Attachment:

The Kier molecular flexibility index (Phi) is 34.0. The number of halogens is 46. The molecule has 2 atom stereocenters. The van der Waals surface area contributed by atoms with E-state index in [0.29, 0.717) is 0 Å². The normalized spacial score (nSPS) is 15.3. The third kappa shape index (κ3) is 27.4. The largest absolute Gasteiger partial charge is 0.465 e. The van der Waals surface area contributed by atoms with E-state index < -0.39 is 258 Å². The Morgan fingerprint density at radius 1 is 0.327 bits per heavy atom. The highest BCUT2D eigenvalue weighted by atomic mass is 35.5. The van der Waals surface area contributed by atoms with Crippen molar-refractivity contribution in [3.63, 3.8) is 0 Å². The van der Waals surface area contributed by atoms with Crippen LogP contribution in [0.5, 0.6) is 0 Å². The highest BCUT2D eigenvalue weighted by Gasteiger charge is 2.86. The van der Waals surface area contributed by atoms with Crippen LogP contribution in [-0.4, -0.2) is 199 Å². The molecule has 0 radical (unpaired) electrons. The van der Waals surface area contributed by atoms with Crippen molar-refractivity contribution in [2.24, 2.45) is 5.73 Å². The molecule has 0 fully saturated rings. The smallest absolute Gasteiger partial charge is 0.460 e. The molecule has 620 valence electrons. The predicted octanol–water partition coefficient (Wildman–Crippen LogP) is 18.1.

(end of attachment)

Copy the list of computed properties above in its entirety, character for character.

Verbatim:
The Kier molecular flexibility index (Phi) is 34.0. The number of halogens is 46. The molecule has 2 atom stereocenters. The van der Waals surface area contributed by atoms with E-state index in [0.29, 0.717) is 0 Å². The normalized spacial score (nSPS) is 15.3. The third kappa shape index (κ3) is 27.4. The largest absolute Gasteiger partial charge is 0.465 e. The van der Waals surface area contributed by atoms with E-state index < -0.39 is 258 Å². The Morgan fingerprint density at radius 1 is 0.327 bits per heavy atom. The highest BCUT2D eigenvalue weighted by atomic mass is 35.5. The van der Waals surface area contributed by atoms with Crippen molar-refractivity contribution in [3.63, 3.8) is 0 Å². The van der Waals surface area contributed by atoms with Crippen LogP contribution in [0.5, 0.6) is 0 Å². The highest BCUT2D eigenvalue weighted by Gasteiger charge is 2.86. The van der Waals surface area contributed by atoms with Crippen LogP contribution in [-0.4, -0.2) is 199 Å². The molecule has 0 radical (unpaired) electrons. The van der Waals surface area contributed by atoms with Crippen molar-refractivity contribution in [2.24, 2.45) is 5.73 Å². The molecule has 0 fully saturated rings. The smallest absolute Gasteiger partial charge is 0.460 e. The molecule has 620 valence electrons. The predicted octanol–water partition coefficient (Wildman–Crippen LogP) is 18.1.